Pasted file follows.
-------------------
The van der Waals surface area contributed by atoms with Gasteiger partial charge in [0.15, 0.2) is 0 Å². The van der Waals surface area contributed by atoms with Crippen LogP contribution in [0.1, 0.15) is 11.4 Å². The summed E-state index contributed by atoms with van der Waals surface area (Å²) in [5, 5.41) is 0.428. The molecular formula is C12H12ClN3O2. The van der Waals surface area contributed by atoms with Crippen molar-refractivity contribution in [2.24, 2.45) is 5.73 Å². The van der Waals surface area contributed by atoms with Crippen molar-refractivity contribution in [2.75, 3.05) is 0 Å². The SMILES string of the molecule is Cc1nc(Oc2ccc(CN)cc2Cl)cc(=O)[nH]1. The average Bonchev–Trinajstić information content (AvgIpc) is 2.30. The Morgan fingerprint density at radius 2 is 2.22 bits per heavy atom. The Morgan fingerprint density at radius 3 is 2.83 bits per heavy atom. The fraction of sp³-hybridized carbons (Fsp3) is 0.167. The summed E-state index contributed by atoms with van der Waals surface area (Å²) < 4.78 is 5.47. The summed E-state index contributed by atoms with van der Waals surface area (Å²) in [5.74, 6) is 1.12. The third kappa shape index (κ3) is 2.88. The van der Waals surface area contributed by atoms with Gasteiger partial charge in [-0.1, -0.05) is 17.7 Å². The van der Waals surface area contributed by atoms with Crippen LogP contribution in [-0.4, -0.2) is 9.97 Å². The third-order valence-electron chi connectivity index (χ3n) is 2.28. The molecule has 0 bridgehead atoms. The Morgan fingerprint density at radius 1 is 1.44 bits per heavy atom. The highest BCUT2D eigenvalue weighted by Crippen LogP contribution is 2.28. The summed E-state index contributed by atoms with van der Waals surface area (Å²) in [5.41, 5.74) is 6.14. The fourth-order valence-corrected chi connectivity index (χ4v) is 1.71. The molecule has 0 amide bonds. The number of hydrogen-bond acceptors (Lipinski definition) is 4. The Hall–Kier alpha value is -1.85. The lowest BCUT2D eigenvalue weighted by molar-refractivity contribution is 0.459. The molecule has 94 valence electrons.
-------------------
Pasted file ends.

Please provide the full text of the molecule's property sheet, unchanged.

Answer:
The van der Waals surface area contributed by atoms with Gasteiger partial charge in [0.15, 0.2) is 0 Å². The van der Waals surface area contributed by atoms with Crippen LogP contribution in [0.1, 0.15) is 11.4 Å². The summed E-state index contributed by atoms with van der Waals surface area (Å²) in [5, 5.41) is 0.428. The molecular formula is C12H12ClN3O2. The van der Waals surface area contributed by atoms with Crippen molar-refractivity contribution in [2.24, 2.45) is 5.73 Å². The van der Waals surface area contributed by atoms with Crippen molar-refractivity contribution in [2.75, 3.05) is 0 Å². The SMILES string of the molecule is Cc1nc(Oc2ccc(CN)cc2Cl)cc(=O)[nH]1. The average Bonchev–Trinajstić information content (AvgIpc) is 2.30. The Morgan fingerprint density at radius 2 is 2.22 bits per heavy atom. The Morgan fingerprint density at radius 3 is 2.83 bits per heavy atom. The fraction of sp³-hybridized carbons (Fsp3) is 0.167. The summed E-state index contributed by atoms with van der Waals surface area (Å²) < 4.78 is 5.47. The summed E-state index contributed by atoms with van der Waals surface area (Å²) in [5.74, 6) is 1.12. The third kappa shape index (κ3) is 2.88. The van der Waals surface area contributed by atoms with Gasteiger partial charge in [-0.1, -0.05) is 17.7 Å². The van der Waals surface area contributed by atoms with Crippen LogP contribution in [-0.4, -0.2) is 9.97 Å². The third-order valence-electron chi connectivity index (χ3n) is 2.28. The molecule has 0 bridgehead atoms. The Morgan fingerprint density at radius 1 is 1.44 bits per heavy atom. The highest BCUT2D eigenvalue weighted by Crippen LogP contribution is 2.28. The summed E-state index contributed by atoms with van der Waals surface area (Å²) in [5.41, 5.74) is 6.14. The fourth-order valence-corrected chi connectivity index (χ4v) is 1.71. The molecule has 0 amide bonds. The number of hydrogen-bond acceptors (Lipinski definition) is 4. The Hall–Kier alpha value is -1.85. The lowest BCUT2D eigenvalue weighted by molar-refractivity contribution is 0.459. The molecule has 94 valence electrons.